Kevin Kavanagh, MD, explains his concern about immunodysfunction and the possibility of its effects on hospitals.
The concept of immune dysfunction caused by COVID-19 is rapidly changing from a theoretical construct to a significant adverse outcome of COVID-19. One which may have the potential to collapse our health care system and impact patients long after they become COVID-19-negative.
Recently increases in seasonal influenza and respiratory syncytial virus (RSV) infections have been a major concern. Patients have filled hospitals, and an “Anything But Covid” or “ABC” narrative has been adopted. For many, including a few major federal agencies, the previous year’s masking and social isolation were blamed. This “immune debt” narrative discourages the public from following public health mitigation strategies.
The first problem with this narrative is that in 2022, few individuals were masking or avoiding crowded indoor venues.
In addition, in the United States, seasonal influenza affects approximately 9 to 41 million residents a year, about 3 to 12% of the population. Having 1 or 2 years of a low influenza season should not create a significant “immune debt.”
This narrative’s second major problem is that we had a large RSV wave last year. Other countries, such as Germany, also saw a large RSV hospital filling surges this year after a significant surge the year before. The same pattern was observed in Sweden, a country known for its openness during the COVID-19 pandemic and its almost total lack of masking. A nonpeer-reviewed study posted on medRxiv found that 19.2% of RSV-infected children had documented COVID-19 infections compared to only 9.7% of children uninfected with RSV.
Now increasing reports are coming from the United Kingdom and the United States of an increase in dangerous group A streptococcal infections afflicting children and adults. In the United Kingdom, there were 27,486 notifications of scarlet fever (a severe manifestation of group A streptococcal infections) from Sept. 19, 2022, to Jan. 8, 2023, compared to 3,287 during the last comparably high season in 2017 to 2018. In a large study regarding outcomes from mild SARS-CoV-2 infections published in the BMJ, it was observed that COVID-19 patients were 34% more likely to have Strep tonsillitis than comparable controls. This finding was described as a “low but significant excess risk” of infection.
Aspergillus fumigatus, a fungus the lungs naturally resist, can become deadly in patients with severe SARS-CoV-2. COVID-19 can cause 2 types of white blood cells (neutrophils and B cells) to not work together allowing for rapid spread and invasion of the fungus.
And in China, with a newly surging pandemic, 3% of patients are reported to have reinfections attributed to “damage done to the immune system by the first infection with COVID-19.”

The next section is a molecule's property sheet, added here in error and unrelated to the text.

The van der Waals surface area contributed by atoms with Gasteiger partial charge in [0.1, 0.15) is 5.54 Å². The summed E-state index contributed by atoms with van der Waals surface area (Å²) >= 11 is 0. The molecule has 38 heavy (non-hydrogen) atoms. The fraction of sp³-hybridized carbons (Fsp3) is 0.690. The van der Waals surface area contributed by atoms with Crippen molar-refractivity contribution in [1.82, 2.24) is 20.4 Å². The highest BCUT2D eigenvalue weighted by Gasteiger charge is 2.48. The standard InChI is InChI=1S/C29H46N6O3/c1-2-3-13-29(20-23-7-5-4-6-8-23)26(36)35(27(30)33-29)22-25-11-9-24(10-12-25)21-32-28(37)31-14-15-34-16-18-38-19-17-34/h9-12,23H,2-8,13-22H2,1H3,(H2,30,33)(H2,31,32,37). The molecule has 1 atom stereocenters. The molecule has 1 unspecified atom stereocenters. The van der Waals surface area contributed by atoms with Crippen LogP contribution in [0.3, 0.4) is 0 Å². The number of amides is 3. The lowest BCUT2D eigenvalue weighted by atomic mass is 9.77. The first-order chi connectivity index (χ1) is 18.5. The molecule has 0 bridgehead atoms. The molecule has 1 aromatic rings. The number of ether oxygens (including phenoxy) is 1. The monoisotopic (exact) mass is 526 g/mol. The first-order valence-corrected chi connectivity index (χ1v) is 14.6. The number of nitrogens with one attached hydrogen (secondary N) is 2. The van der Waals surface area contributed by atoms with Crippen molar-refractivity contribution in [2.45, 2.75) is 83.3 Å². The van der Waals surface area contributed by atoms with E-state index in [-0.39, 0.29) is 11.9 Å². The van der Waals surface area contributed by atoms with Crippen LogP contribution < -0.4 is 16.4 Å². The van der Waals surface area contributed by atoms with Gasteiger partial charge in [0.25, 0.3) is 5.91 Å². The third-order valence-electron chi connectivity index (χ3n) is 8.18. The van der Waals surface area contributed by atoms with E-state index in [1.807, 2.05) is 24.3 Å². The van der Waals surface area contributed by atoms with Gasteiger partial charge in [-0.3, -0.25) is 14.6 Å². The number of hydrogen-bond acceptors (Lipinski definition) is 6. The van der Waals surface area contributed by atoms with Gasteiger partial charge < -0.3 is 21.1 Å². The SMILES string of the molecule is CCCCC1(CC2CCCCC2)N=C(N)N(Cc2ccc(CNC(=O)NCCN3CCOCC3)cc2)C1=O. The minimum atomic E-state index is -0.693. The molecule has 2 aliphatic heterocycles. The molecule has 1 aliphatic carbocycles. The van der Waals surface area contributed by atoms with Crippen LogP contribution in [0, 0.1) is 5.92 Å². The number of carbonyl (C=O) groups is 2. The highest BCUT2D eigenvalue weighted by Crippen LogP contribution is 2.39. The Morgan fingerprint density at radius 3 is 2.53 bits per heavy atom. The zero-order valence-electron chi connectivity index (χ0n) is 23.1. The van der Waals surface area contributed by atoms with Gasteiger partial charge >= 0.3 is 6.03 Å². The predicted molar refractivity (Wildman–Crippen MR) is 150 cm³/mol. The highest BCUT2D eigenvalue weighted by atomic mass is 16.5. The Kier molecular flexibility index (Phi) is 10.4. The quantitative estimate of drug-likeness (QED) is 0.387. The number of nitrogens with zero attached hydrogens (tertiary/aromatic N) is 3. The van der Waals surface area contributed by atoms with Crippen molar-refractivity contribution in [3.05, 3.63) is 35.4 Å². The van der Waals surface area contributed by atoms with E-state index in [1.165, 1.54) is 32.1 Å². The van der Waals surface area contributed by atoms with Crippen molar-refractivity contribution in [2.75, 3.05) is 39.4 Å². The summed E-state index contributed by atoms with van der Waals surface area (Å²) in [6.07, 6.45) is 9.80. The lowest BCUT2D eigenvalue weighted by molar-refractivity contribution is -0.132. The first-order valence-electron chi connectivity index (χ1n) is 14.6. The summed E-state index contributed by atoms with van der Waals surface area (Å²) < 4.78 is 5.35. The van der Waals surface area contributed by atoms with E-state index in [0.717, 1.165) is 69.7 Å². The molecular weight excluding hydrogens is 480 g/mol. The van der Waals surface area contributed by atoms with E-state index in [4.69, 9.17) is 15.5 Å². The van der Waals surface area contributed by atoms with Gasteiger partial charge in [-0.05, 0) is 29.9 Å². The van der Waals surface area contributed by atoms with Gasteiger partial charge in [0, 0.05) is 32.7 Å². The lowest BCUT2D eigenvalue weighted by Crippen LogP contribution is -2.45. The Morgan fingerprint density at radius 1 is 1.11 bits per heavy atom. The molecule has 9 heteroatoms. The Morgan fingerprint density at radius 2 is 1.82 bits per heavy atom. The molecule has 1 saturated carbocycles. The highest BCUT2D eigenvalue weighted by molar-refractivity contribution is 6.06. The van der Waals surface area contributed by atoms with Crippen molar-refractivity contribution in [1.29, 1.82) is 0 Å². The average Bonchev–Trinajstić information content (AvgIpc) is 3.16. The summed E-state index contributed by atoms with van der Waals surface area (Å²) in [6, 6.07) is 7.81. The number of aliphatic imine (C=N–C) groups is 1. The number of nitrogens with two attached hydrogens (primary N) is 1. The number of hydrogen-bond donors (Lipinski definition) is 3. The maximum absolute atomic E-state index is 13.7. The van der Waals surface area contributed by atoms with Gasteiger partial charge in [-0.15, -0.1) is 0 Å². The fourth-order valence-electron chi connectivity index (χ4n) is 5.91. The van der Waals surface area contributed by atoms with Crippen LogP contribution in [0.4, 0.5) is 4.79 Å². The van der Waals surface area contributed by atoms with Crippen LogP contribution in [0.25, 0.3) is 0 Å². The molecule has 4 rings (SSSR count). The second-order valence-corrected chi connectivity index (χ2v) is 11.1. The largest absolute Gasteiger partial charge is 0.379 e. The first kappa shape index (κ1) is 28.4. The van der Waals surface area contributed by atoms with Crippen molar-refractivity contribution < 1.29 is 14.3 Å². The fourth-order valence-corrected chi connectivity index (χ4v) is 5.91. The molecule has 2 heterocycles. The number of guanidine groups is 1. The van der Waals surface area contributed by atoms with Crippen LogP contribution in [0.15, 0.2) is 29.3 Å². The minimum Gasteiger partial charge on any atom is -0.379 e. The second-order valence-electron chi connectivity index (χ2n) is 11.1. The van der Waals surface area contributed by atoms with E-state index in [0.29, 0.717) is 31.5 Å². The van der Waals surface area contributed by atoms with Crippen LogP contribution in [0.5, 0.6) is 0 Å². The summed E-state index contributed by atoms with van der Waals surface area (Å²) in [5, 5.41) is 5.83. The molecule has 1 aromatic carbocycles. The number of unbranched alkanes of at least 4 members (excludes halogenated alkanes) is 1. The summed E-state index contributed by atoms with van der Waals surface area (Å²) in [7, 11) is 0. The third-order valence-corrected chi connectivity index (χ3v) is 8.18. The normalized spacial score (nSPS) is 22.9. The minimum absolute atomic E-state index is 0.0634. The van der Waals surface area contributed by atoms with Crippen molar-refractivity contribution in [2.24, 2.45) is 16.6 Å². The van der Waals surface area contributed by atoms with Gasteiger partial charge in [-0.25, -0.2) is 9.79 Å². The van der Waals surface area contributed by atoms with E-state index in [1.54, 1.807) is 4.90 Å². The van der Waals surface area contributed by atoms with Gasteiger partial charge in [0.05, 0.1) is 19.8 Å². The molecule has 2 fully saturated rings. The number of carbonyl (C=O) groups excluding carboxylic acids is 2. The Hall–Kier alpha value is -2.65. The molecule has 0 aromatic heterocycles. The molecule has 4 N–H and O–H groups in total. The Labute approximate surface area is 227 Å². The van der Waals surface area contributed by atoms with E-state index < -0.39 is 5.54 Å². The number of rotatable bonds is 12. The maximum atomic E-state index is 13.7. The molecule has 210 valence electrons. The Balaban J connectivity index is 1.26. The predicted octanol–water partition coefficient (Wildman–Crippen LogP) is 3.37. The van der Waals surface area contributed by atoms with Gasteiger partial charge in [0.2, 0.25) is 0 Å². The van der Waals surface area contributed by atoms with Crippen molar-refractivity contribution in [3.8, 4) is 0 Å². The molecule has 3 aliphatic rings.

Reactivation of herpes simplex, herpes zoster, and Epstein-Barr virus have also been observed with COVID-19. This reactivation probably results in a drop in immune surveillance. The reactivation of the Epstein-Barr virus is thought to be one of the causes of long COVID.
Finally, there is abundant laboratory evidence of immunodysfunction after COVID-19. Anthony Leonardi, PhD, MS, Johns Hopkins Bloomberg School of Public Health and Rui B. Proenca, PhD, Department of Biology, Johns Hopkins University, first described aberrant T cell differentiation and lymphopenia in severe COVID-19. The authors stated: “These facets depict SARS-Cov-2 as a lympho-manipulative pathogen; it distorts T cell function, numbers, and death, and creates a dysfunctional immune response.” SARS-CoV-2 can infect lymphocytes through ACE2-independent receptor (LFA-1) and cause a “marked lymphopenia in severe patients.”
A study published in Nature Immunology reported laboratory data and findings that documented immune dysfunction for up to 8 months (the longest time period studied) in individuals with long COVID. These individuals were described as having “highly activated innate immune cells and lacked naïve T and B cells.” P. Chattopadhyay, PhD, et al have reported an impairment in the B-cell maturation process and an absent subset of naïve T-cells in COVID-19-recovered patients, which is present in healthy individuals. Jacob K. Files, MD, et al also found that “data suggest a prolonged period of immune dysregulation after SARS-CoV-2 infection” and that “many of these changes were found to increase over time in nonhospitalized longitudinal samples, suggesting a prolonged period of immune dysregulation after SARS-CoV-2 infection.” Cong-Ying Song, PhD, et al described immune dysfunction following COVID-19 and found that this “…dysfunction plays critical roles in disease progression.”
Along with heart disease, immune dysfunction and severe infections are becoming another cause of stealth COVID-19 deaths. The public needs a paradigm shift from believing that COVID-19 is a respiratory disease to understanding that COVID-19 impacts every organ of the body, causing delayed manifestations such as strokes, heart attacks, and infections which can present long after one becomes COVID-19-negative. The impact of these delayed effects can almost double the COVID-19-associated fatalities and is responsible for the increase in excess deaths, which exceeds the number of officially reported COVID-19 deaths. Federal policymakers must focus on mitigating the spread of this disease, and the public must embrace high-quality well-fitted masking (N95) along with vaccinations and boosters. Otherwise, recurrent infections over one’s lifetime may be a winning strategy for the virus.